|Able Seaman W.H. Archard, Royal Navy.
1914-15 Star (J26359 Boy.1. R.N.); British War Medal; Victory Medal (J26359 A.B. R.N.)
Douglas Morris indicates in his roll that of the 618 Egypt clasps awarded, 387 were single
clasp medals. Only three medals to HMS Experiment with this clasp. Two named to Boys and
the other a Lieut. The officer's medal (Robert Welch) was ex Blare collection (1937) and
Sold at Sotheby's in 1979 for 350 pounds
The Message roll indicates
Glendining March 1902, es Sir Charles Wright Collection
William Henry Archard was born on February 9th, 1898 in Chippenham Wilts. He was the son of Walter (1873-1916), a
railway police servant and Annie. In the 1901 Census he is living with his parents at 1, Springfield Buildings, Langley Burrell
Within, Chippenham along with his younger brother George. In the 1911 census, he is living with his parents in Chippenham
along with 3 younger brothers and a younger sister. His occupation is "milk boy"
He began his naval career at the age of 15 as a Boy 2cl on Aug 8th, 1913 aboard HMS Impregnable and served primarily on
Depot Ships until December 1914. His occupation on enlistment was listed as labourer- iron work.
In December 1914, he served on the Armed Merchant Cruiser Virginian which was part of the 10th Cruiser Squadron, used to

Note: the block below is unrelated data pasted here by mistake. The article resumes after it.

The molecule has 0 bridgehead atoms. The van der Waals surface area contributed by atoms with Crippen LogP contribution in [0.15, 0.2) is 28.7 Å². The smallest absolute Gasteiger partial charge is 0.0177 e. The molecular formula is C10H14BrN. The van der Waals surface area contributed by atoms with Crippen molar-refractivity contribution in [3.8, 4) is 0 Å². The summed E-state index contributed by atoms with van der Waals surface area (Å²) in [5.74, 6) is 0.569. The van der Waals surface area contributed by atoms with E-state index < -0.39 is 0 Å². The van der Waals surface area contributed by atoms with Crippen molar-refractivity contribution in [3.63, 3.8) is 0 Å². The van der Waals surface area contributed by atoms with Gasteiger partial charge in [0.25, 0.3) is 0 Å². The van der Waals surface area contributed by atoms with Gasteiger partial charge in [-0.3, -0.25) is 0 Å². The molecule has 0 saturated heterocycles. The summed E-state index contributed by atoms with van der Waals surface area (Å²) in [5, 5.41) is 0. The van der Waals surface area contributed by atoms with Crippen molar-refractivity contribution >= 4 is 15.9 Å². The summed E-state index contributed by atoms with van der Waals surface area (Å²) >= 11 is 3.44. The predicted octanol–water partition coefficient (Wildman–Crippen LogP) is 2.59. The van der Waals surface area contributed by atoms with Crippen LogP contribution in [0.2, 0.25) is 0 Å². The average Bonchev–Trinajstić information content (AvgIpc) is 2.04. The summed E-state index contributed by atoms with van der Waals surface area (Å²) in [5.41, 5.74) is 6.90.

maintain the blockade of the North Sea, its patrol area extending from the Norwegian coast far into the Atlantic. She may
have been better known however because of a well known incident two years earlier:- The Virginian served the North Atlantic
for the Allan Line and in 1912 was in communication with the Titanic when she stuck the Iceberg. The Virginian was 300 miles
off the coast of Halifax at the time and was one of the ships that steamed to the site in response to the disaster but it
proved fruitless since she was estimated to be about 170 miles from the site a distance that was too great to be of practical
help. Virginian also features in the story in another way since many of the newspapers reported erroneously that "Passengers
transferred to the Parisian and Carpathia, while Virginian takes vessel in tow to Halifax"
Archard served on Virginian until March 1916 and spent time on some other depot ships before joining HMS Broke in August
1916. He was promoted to AB on Jan 1917 and served on Broke until January 1918. He was on board Broke during the battle
of Dover Strait in April 1917 when HMS Broke and HMS Swift engaged six German destroyers. A torpedo from HMS Swift
sank one of the enemy destroyers, G-85, then Broke deliberately rammed another, G-42, the two ships became locked
together and there was fighting on Broke's deck until the Broke managed to break free and the German destroyer sank with
36 souls on board. Broke was badly damaged and was towed home. The commander, Edward Evans who had served with Scott
in the Antarctic, became a popular hero and was known in the British press as "Evans of the Broke".
His conduct while serving was described as Very Good and he received a Free Discharge in January 1920
He married Elsie Brewer, a local girl from Chippenham in the summer of 1923. William Archard died in the second quarter of
1981 aged 83